American Missionary Death: Activists Say Retrieving The Body Can Lead To Extinction Of Tribe
Even after over a week of American national John Allen Chau’s death on the forbidden North Sentinel islands of the Andaman & Nicobar island chain, Indian authorities have made continued efforts to retrieve his body. On November 16, Chau, a Christian Missionary was feared to have been killed by the indigenous Sentinelese tribesmen who reside in the obscure island.
However, efforts, including the most recent one on November 24, have proved to be futile. The Sentinelese, a protected tribal community with a population of only 40 (Census 2011) is among the last ‘uncontacted’ tribes in the world and are known to turn hostile during attempted human contacts.
Efforts to retrieve John Allen Chau’s body
Reportedly, on Saturday, November 24, police stationed their boat about 400m. They used their binoculars to see that the Sentinelese are standing with bows and arrows. The police forces withdrew after this confrontation. While Chau’s body has not been found yet, the police, with the help of the local fishermen have been able to map the area where his body may have been buried.
India police have been in talks with anthropologists and psychologists to understand how exactly to retrieve Chau’s body safely. However, a group of anthropologists, researchers, authors and editors as well as rights groups have come together to issue a joint statement urging the Indian Government to call off efforts to retrieve Chau’s body.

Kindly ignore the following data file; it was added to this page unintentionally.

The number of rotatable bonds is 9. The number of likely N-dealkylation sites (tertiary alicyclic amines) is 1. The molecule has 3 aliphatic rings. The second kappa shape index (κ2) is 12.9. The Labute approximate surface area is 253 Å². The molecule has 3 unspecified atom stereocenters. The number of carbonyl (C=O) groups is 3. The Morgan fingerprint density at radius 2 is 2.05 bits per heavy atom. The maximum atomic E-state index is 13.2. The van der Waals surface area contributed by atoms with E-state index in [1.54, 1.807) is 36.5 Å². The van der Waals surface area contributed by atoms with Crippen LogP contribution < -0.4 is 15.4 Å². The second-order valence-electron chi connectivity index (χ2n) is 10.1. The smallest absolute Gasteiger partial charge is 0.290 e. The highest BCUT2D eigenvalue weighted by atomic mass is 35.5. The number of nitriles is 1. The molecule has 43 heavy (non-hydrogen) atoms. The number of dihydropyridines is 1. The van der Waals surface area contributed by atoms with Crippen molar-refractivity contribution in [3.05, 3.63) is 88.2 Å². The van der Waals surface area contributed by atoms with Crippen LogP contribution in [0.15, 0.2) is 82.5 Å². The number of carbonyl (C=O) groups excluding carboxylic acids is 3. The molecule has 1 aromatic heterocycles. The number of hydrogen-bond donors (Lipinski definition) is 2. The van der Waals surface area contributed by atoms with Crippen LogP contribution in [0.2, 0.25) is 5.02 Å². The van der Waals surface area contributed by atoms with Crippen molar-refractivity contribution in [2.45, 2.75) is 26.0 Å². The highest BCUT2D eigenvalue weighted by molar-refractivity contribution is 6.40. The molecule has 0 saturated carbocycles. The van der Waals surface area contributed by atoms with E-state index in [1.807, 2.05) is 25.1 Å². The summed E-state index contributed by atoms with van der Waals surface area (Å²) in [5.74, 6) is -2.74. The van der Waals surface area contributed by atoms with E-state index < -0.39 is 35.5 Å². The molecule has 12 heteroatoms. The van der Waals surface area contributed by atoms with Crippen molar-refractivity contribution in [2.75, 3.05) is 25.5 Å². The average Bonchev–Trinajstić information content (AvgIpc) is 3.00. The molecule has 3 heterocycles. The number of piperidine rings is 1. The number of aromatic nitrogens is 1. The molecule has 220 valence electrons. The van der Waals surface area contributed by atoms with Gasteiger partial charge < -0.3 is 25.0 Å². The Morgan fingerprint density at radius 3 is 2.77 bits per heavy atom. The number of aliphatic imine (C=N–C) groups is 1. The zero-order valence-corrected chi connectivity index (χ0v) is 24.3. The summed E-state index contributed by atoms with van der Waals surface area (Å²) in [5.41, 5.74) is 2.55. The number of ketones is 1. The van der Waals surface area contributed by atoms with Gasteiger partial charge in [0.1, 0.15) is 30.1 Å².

Activists urge authorities to call off the search
The signatories of the joint statement include Pankaj Sekhsaria, author of Islands in Flux – the Andaman and Nicobar Story; Denis Filed, editor of Andaman Chronicle, Zubair Ahmed, the editor of Light of Andamans, and researchers like Vishvajit Pandya among others, reported The Wire. The joint statement said, “Continuing with the efforts could well lead to further violence and completely unwarranted loss of life.” It further said that rights and desires of the Sentinelese tribespeople need to be protected.
Apart from the signatories of the joint statement, Survival International on November 26, also requested the Indian government to terminate efforts to rescue Chau’s body. Stephen Corry, director of Survival International said that efforts to make contact can prove to be dangerous for the Indian personnel as well as the Sentinelese tribesmen who risk being “being wiped out if any outside diseases are introduced.”
In a statement, Survival International said, “Mr Chau’s body should be left alone, as should the Sentinelese. The weakening of the restrictions on visiting the islands must be revoked, and the exclusion zone around the island properly enforced.” Moreover, it explained that with every attempt of contact, the risk of diseases like flu, measles and others increase.
A restricted island
This is an important point to consider since their historic isolation from the outside world will make them extremely vulnerable to the germs that we carry. There is very little information on the Tribe, including basic details like what language is spoken by them. Reportedly, in 2006, when a fishing boat drifted to the North Sentinel island, two Indian fishermen were attacked and killed by the Sentinelese. An Indian Coast Guard chopper tried to retrieve their bodies and was shot at with arrows.
Reportedly, only people with high-level access can enter the protected island which also houses defence forces with sensitive installations. Andaman & Nicobar Director General of Police (DGP) Dependra Pathak released a statement saying, “Access to the North Sentinel Island and its buffer zone is strictly restricted under Protection of Aboriginal Tribe (Regulation)-1956 and Regulations under the Indian Forest Act-1927. The Ministry of Home Affairs, through its recent circulars, also restricts the movement of foreigners in these areas,” reported NDTV.